Albino Monkeys: How Common Are White Monkeys and Why Does It Happen?

Written by Janet F. Murray
Updated: October 26, 2022
© iStock.com/kajornyot
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White monkeys, due to albinism, are a rare occurrence among primates. Experts only have a record of a handful, making them a unique sight in the wild. Albinism is a genetic condition presenting a lack of melanin in the skin, hair, and eyes. Because of this, it can cause problems with vision and make the monkey more susceptible to sunburn and skin cancer.

Albinism occurs in both humans and animals but is much more prevalent in humans. However, a 2015 discovery of an albino spider monkey shows that primates can present with this condition.

Head shot of a young woman with albinism
Humans and animals with albinism can suffer from serious vision and skin problems, including skin cancer.

©Tatsiana Tsyhanova/Shutterstock.com

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What Are Possible Causes of Albinism in Monkeys?

Scientists do not know what causes albinism but believe it is due to environmental and genetic factors. Inbreeding is a possible cause of albinism in monkeys, for example. Studies show that when two animals with the same recessive gene for albinism mate, their offspring are more likely to be born with the disorder.

Environmental stress may also play a role in the development of albinism.

When monkeys live under stressful conditions, such as extreme heat or lack of food, they are more likely to develop albinism.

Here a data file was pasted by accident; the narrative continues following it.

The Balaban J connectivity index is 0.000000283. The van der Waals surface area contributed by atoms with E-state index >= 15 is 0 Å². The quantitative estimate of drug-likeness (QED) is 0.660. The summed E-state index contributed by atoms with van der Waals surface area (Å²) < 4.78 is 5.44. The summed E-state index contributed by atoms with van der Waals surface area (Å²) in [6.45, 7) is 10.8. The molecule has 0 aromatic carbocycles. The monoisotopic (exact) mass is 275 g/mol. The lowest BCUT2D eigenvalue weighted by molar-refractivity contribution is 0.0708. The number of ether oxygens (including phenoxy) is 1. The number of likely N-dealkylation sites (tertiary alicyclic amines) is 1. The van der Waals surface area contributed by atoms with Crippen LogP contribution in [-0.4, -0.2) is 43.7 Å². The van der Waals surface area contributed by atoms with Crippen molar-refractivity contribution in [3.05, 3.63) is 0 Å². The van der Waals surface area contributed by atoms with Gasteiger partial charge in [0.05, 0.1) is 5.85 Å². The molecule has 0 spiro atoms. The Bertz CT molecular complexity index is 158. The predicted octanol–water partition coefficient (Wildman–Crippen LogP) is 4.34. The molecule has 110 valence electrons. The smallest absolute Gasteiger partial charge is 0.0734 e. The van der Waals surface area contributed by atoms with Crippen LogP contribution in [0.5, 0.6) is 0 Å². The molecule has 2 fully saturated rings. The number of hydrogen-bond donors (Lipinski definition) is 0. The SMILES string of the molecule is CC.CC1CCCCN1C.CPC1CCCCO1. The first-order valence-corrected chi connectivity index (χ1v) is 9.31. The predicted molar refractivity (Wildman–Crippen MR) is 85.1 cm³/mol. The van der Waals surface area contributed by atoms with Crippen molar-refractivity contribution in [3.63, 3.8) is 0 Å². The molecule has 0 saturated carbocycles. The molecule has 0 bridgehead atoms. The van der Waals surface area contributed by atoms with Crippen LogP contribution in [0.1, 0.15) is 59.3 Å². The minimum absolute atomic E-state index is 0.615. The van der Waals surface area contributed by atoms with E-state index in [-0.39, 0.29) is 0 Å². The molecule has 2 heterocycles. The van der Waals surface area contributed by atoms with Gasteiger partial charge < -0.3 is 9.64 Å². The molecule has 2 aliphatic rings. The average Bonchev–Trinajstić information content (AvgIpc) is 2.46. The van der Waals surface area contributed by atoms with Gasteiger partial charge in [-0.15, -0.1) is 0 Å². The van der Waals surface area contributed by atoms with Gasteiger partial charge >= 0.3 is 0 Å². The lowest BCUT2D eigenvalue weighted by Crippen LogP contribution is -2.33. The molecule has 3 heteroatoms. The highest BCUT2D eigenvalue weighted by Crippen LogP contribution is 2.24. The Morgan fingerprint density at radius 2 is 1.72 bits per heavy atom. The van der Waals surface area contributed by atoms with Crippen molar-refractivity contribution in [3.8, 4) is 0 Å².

What Are the Effects of Albinism on a Monkey?

Albinism can have a variety of adverse effects on monkeys. It can affect any body part that produces melanin, including the eyes, skin, hair, and internal organs. In monkeys, albinism can cause problems with their vision since melanin is necessary for normal eye function.

As a result, they often have poor eyesight, placing them at a disadvantage when hunting for food and avoiding danger.

Albino monkeys are also more susceptible to sunburn and skin cancer since they have no natural protection from the sun’s ultraviolet radiation. In addition, their white fur makes them stand out in the forest environment. Unable to camouflage themselves, they become easy targets for predators. Sometimes, they have trouble finding a mate and can become isolated.

One study of a chimpanzee (which is an ape, not a monkey) with albinism in the wild shows that primates may also face aggression from within their species.

What Is the Difference Between Leucistic, Partial and Complete Albinism in Monkeys?

Leucism is a pigment condition resulting in an animal’s partial or complete loss of pigmentation. On the other hand, albinism is a congenital disorder that results in an organism’s total lack of melanin pigment. Both conditions can cause animals to have white fur.

There are two forms of albinism: complete and partial. Complete albinism is a total absence of pigment in the skin, hair, and eyes. Partial albinism refers to lower levels of pigmentation or the absence thereof in the skin and hair but the normal pigmentation in the eyes.

Albino monkeys with complete albinism lack integumentary melanin (outer layers) in the retinal melanophores. This condition results in integumentary defects in the eyes. Conversely, monkeys with partial albinism have reduced or absent integumentary melanin in the retinal melanophores. But normal integumentary melanin is present in other body parts.

Partial albinism is typically less severe than complete albinism and may not cause significant vision problems. However, complete albinism can lead to vision problems such as photophobia (sensitivity to light), nystagmus (uncontrolled eye movements), and strabismus (misaligned eyes).